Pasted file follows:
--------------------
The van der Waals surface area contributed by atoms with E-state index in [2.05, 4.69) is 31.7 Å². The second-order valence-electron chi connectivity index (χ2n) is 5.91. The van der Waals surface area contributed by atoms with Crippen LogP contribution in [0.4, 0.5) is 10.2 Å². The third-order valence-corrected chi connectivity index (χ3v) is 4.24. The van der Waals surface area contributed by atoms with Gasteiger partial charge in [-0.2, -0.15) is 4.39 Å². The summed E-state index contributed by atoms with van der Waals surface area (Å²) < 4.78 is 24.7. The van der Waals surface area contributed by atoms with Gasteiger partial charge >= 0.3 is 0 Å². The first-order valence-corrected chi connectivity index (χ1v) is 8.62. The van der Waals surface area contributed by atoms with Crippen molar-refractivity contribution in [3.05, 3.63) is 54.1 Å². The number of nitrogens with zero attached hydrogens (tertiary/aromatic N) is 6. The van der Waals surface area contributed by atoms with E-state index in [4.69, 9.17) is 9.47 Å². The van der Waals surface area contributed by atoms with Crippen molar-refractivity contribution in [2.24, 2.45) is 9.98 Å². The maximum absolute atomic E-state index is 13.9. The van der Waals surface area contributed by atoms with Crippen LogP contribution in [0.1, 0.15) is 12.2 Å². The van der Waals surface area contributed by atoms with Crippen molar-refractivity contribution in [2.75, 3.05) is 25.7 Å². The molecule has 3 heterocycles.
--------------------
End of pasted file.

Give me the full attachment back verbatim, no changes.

The van der Waals surface area contributed by atoms with E-state index in [2.05, 4.69) is 31.7 Å². The second-order valence-electron chi connectivity index (χ2n) is 5.91. The van der Waals surface area contributed by atoms with Crippen LogP contribution in [0.4, 0.5) is 10.2 Å². The third-order valence-corrected chi connectivity index (χ3v) is 4.24. The van der Waals surface area contributed by atoms with Gasteiger partial charge in [-0.2, -0.15) is 4.39 Å². The summed E-state index contributed by atoms with van der Waals surface area (Å²) < 4.78 is 24.7. The van der Waals surface area contributed by atoms with Gasteiger partial charge >= 0.3 is 0 Å². The first-order valence-corrected chi connectivity index (χ1v) is 8.62. The van der Waals surface area contributed by atoms with Crippen molar-refractivity contribution in [3.05, 3.63) is 54.1 Å². The number of nitrogens with zero attached hydrogens (tertiary/aromatic N) is 6. The van der Waals surface area contributed by atoms with E-state index in [4.69, 9.17) is 9.47 Å². The van der Waals surface area contributed by atoms with Crippen molar-refractivity contribution in [2.24, 2.45) is 9.98 Å². The maximum absolute atomic E-state index is 13.9. The van der Waals surface area contributed by atoms with Crippen LogP contribution in [0.1, 0.15) is 12.2 Å². The van der Waals surface area contributed by atoms with Crippen molar-refractivity contribution in [2.75, 3.05) is 25.7 Å². The molecule has 3 heterocycles.